Maxwell Quartet - Haydn: String Quartets Op. 74 - Folk Music from Scotland - American Record Guide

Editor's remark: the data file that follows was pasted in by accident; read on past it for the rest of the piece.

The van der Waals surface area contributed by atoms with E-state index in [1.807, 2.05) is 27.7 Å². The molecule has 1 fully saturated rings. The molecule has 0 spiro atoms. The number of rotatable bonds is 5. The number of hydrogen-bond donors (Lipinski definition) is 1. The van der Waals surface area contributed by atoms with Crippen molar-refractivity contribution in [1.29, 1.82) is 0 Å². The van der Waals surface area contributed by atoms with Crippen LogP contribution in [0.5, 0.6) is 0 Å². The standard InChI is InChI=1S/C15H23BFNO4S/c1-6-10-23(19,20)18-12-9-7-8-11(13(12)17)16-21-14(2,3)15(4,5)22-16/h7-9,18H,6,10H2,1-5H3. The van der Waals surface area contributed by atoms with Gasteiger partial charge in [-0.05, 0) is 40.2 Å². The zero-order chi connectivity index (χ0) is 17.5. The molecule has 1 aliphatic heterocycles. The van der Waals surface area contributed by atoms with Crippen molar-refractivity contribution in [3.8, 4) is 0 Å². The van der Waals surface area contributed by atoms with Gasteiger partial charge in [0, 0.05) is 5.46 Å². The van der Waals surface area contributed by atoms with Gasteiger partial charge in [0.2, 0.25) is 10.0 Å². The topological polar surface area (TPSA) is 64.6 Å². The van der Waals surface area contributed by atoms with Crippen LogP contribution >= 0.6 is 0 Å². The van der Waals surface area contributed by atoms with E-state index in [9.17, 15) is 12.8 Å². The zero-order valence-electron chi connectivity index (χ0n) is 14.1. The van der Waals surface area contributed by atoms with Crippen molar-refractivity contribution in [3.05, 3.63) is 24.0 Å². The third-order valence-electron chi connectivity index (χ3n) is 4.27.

The Maxwells are four young, burly, bearded Scotsmen, with tastes both for Haydn and for the Scottish fiddle tradition. To judge by what I hear here, they are among the best Haydn quartets now playing anywhere. I listened to this disc, and immediately went online and ordered its predecessor (Op. 71, with three more Scottish sets—July/Aug 2019), which proved to be just as good. Opp. 71 and 74 are two sets of three quartets, issued simultaneously, so in effect the standard opus-worth’s of six. They are, despite their late date and their avowedly “public” mien, rather underplayed Haydn, apart of course from the justly celebrated Rider, Op. 74:3. By the standard of preceding sets, these are relatively “notey” works, with much bustle in them; there is also a slight but perceptible expansion of the time-frame. Both these qualities have to do with the strikingly public performance atmosphere of the premieres, which took place at Johann Peter Salomon’s concert series in London. For the same reason, all six of them start with a “noise-killer”, a brief (from a single chord to a few bars) opening gesture meant partly to shut the large, packed audience up. The Maxwells approach Op. 74 in a manner calculated both to play to such an audience and also to repay minute attention; theirs is a public yet still rarefied art. The dominant impression of their sound is a combination of lightness and pungency. The lines are long, lithe, and airy, and at the same time each individual bowstroke has some kick in it; everything is deftly punctuated, subtly and sharply graven with little bow chiffs. Combine this with a meticulous attention to the weighting and balance of lines, and you have Haydn that never bogs down and also never feels rushed, Haydn whose mode of being is a kind of innocently mirthful naturalness. It scampers nimbly, it reposes gravely, but there is nothing at all that doesn’t feel perfectly right. (Even the ornaments: It’s almost always dangerous to embellish Haydn, especially as he sometimes does so himself, but here the handful of ventures in that direction seem apt, light, and fleeting. Of the usual clumsy style I’ve taken to calling Stupid Ornament Disease, there’s nary a trace.) In the C-major Quartet 1, the spaciousness of the long first movement is striking, as are what the Maxwells (correctly, I think) discern as tributes to the recently-deceased Mozart in the style of both the slow movement and the Minuet’s idyllic, almost Schubertian trio, unexpectedly in A major. Quartet 2, in F, includes an unusually intricate variation-set as slow movement and another third-related Trio in the Minuet, this one in D-flat. The finale bounds joyously through a bevy of obstacles great and small, including (near the end) a sudden halt where low, quiet chords alternate with high, loud ones. The Rider, which is the only one of the six in a minor key (one per set was typical for Haydn), is named for the galloping motion of its finale, but perhaps best known for its slow movement, a hymn in far-off E major that prefigures several more such movements in Opp. 76 and 77. After a brief section in the minor, the hymn returns, now with quasi-Romany embellishments from the first violin; a remote, unexpected, pianissimo chord in the original recurs this time in tremolo. At least, here it’s in tremolo; in every other performance I know, it’s in measured 32nd notes, but the trembling quality and the almost- inaudible dynamic suggest awe here, even momentary terror. (The quartet’s violist tells me via email that, yes, there was discussion about how to play this, and they settled on the tremolo for that uncanny effect.) The Rider finale goes like the wind, the first violin effortlessly nailing the high-flying lines. Here there are plausible contending performances, including the early Alban Berg Quartet on Teldec (hard to find now, except in large boxes) and the Hagen Quartet on DG, but this is as good as either, and I can’t think of anyone to top the Maxwells in the other two quartets, not even my beloved Endellions (Virgin). The Scottish sets, one following each quartet, are terrific, combining slow songs like `Coilsfield House’ with fast strathspeys and reels like `Miss Gordon of Gight’. The alternation can feel a bit odd, especially after the triumphant Rider finale, where I for one almost forgot there was anything else on the disc, but the arrangements and the playing are both spectacular. (They aren’t published, as yet, but plans are in the works.) They will be tricky for other ensembles to learn—a lot of tiny, deft ornaments, much unison playing between the violins, very little vibrato—but also valuable: you can see here how the Maxwells have honed both their intonation and their ornamentation. Linn’s sound is, as ever, spectacularly clear. More, please! Would I like to hear these guys in Op. 64, or Op. 76, or Op. 77? Why, yes. Yes, I would.